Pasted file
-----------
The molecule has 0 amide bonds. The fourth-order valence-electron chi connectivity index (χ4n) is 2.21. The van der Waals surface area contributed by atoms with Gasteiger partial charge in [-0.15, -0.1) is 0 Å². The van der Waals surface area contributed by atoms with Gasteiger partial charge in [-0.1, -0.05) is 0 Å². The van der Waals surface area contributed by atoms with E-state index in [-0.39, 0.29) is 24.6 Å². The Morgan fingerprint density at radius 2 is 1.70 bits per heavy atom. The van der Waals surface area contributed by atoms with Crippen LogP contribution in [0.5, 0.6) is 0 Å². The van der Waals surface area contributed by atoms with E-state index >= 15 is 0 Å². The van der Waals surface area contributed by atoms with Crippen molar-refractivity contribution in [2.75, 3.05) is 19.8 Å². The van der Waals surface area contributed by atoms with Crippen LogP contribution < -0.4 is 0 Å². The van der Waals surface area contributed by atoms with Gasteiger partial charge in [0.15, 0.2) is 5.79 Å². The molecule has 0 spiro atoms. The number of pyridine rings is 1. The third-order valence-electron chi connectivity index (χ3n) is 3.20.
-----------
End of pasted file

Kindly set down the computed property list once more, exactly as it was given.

The molecule has 0 amide bonds. The fourth-order valence-electron chi connectivity index (χ4n) is 2.21. The van der Waals surface area contributed by atoms with Gasteiger partial charge in [-0.15, -0.1) is 0 Å². The van der Waals surface area contributed by atoms with Gasteiger partial charge in [-0.1, -0.05) is 0 Å². The van der Waals surface area contributed by atoms with E-state index in [-0.39, 0.29) is 24.6 Å². The Morgan fingerprint density at radius 2 is 1.70 bits per heavy atom. The van der Waals surface area contributed by atoms with Crippen LogP contribution in [0.5, 0.6) is 0 Å². The van der Waals surface area contributed by atoms with E-state index >= 15 is 0 Å². The van der Waals surface area contributed by atoms with Crippen molar-refractivity contribution in [2.75, 3.05) is 19.8 Å². The van der Waals surface area contributed by atoms with Crippen LogP contribution < -0.4 is 0 Å². The van der Waals surface area contributed by atoms with Gasteiger partial charge in [0.15, 0.2) is 5.79 Å². The molecule has 0 spiro atoms. The number of pyridine rings is 1. The third-order valence-electron chi connectivity index (χ3n) is 3.20.